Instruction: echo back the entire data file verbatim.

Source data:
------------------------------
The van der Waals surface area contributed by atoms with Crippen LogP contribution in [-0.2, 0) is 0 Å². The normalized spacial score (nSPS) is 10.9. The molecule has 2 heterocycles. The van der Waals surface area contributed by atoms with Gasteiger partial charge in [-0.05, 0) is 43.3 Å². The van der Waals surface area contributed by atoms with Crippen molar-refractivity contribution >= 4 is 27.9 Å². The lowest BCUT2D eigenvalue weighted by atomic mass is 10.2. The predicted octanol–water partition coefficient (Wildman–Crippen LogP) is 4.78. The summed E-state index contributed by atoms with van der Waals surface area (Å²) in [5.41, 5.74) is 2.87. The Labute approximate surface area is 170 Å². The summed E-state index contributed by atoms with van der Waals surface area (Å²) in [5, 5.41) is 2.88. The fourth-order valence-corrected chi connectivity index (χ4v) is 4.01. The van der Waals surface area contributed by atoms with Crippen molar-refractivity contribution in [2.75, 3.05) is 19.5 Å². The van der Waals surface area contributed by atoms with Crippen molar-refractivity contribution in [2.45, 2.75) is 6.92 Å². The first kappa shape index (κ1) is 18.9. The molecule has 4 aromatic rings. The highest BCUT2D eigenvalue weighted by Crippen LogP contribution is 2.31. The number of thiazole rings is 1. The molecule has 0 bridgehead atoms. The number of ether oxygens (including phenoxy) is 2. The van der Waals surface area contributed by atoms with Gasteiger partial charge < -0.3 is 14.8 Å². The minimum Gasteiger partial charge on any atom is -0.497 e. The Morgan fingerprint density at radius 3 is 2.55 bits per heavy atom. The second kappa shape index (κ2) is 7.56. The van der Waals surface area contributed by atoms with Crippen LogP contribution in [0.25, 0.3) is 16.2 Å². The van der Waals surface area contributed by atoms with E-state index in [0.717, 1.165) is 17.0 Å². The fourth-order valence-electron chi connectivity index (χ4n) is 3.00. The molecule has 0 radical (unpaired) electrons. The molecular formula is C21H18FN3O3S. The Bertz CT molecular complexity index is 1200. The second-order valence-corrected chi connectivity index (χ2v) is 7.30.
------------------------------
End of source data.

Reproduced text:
The van der Waals surface area contributed by atoms with Crippen LogP contribution in [-0.2, 0) is 0 Å². The normalized spacial score (nSPS) is 10.9. The molecule has 2 heterocycles. The van der Waals surface area contributed by atoms with Gasteiger partial charge in [-0.05, 0) is 43.3 Å². The van der Waals surface area contributed by atoms with Crippen molar-refractivity contribution >= 4 is 27.9 Å². The lowest BCUT2D eigenvalue weighted by atomic mass is 10.2. The predicted octanol–water partition coefficient (Wildman–Crippen LogP) is 4.78. The summed E-state index contributed by atoms with van der Waals surface area (Å²) in [5.41, 5.74) is 2.87. The Labute approximate surface area is 170 Å². The summed E-state index contributed by atoms with van der Waals surface area (Å²) in [5, 5.41) is 2.88. The fourth-order valence-corrected chi connectivity index (χ4v) is 4.01. The van der Waals surface area contributed by atoms with Crippen molar-refractivity contribution in [2.75, 3.05) is 19.5 Å². The van der Waals surface area contributed by atoms with Crippen molar-refractivity contribution in [2.45, 2.75) is 6.92 Å². The first kappa shape index (κ1) is 18.9. The molecule has 4 aromatic rings. The highest BCUT2D eigenvalue weighted by Crippen LogP contribution is 2.31. The number of thiazole rings is 1. The molecule has 0 bridgehead atoms. The number of ether oxygens (including phenoxy) is 2. The van der Waals surface area contributed by atoms with Gasteiger partial charge < -0.3 is 14.8 Å². The minimum Gasteiger partial charge on any atom is -0.497 e. The Morgan fingerprint density at radius 3 is 2.55 bits per heavy atom. The second kappa shape index (κ2) is 7.56. The van der Waals surface area contributed by atoms with Crippen LogP contribution in [0.25, 0.3) is 16.2 Å². The van der Waals surface area contributed by atoms with E-state index in [0.717, 1.165) is 17.0 Å². The fourth-order valence-electron chi connectivity index (χ4n) is 3.00. The molecule has 0 radical (unpaired) electrons. The molecular formula is C21H18FN3O3S. The Bertz CT molecular complexity index is 1200. The second-order valence-corrected chi connectivity index (χ2v) is 7.30.